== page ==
Sunday, May 9, 2010

A Knitters Guide to Reviewing Movies

I love to watch movies. Doesn't really matter what kind of movie it is - I'll watch whatever happens to be showing. I also love to knit, and most of the time the two activities go together beautifully. I'm not really sure in which order these two loves arrived in my life, but one undoubtedly arrived to justify the other.

It occurred to me as I was watching Inglourious Basterds last night that a knitter would review a movie based on different criteria than say, Roger Ebert would. I've read Roger Ebert's review of the movie, and it is wonderfully thorough, capturing the cinematographic nuances of Tarantino's use of 35mm film, the rich performances by actors whose breadth suprises us, the brilliant script which provides the much-needed alternate ending to Nazi occupation, the tactical sparcity with which key characters are presented, and a brief summary of the entertaining story line. He covers every topic on the Movie Reviewer's Checklist, except... Can you knit to it?

I enjoyed Inglourious Basterds very much - I find Tarantino's stories entertaining in plot, as well as in presentation. I must say, however, that I was disapointed by my lack of knitting productivity during the 2 hour and 33 minute long feature due to his frequent use of subtitles. The movie's setting in German-occupied France necessitated that a significant amount of the dialog was in French or German. Some directors handle this type of situation by having actors speak English, while viewers pretend that characters are speaking in their native tongue - a ruse that we are willing to accept based on how the actors are clothed. Tarantino instead chose to bolster the film's realism by featuring the foreign languages with English subtitles prominently - at least half of the film is done this way. I tried very hard to make progress on my new Catalina Sweater project (by Jordana Paige - shown above), but gave up after having to take many extended mid-row breaks to read and process dialog. I enjoyed the rest of the movie sans knitting, but must say that I feel slightly cheated. How cherry is the opportunity for 2-1/2 hours of uninterrupted movie knitting time?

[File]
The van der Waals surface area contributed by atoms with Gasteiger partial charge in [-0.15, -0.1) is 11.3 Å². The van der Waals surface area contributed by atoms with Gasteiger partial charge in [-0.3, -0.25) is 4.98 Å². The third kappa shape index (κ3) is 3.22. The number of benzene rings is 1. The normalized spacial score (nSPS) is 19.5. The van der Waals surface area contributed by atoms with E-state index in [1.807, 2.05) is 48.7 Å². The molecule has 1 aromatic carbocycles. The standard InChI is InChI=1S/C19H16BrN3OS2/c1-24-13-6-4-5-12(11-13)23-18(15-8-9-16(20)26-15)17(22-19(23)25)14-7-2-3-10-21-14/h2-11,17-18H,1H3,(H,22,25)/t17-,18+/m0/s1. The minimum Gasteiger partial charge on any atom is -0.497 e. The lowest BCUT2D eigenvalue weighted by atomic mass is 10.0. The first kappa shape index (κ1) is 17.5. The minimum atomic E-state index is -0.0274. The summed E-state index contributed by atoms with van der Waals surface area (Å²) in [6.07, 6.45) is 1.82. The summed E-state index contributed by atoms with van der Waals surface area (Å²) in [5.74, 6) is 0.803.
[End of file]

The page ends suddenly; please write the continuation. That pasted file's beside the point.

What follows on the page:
My suggestion to American film directors for future multi-lingual works is to produce an alternate English Knitters Version of films where all spoken dialogue is in English. When the characters are supposed to be speakng a foreign language, run subtitles in that language. This way, as we knitters bob our heads up from time to time to catch glimpses of the movie, we'll gather the full ambience of the scene without losing our pattern stitch count.

So I guess the Score is... Roger Ebert: 2 thumb ups. Wendy Gaal: 2 needles down.

More on my new Catalina sweater in the next post - it's coming along well!


  1. Love the sweater Wendy!! I agree there are some movies that just don't "knit well". The holiday knitting requires some serious "movie repeats". Thanks for the heads up on Inglourious Bastards. It is in my queue. I'll be sure to have a basic sock at the ready!

  2. Here, here!!!! I had the same trouble with Syriana last night. My husband finally just started reading them to me to try to prevent the usual "what is going on now" questions.


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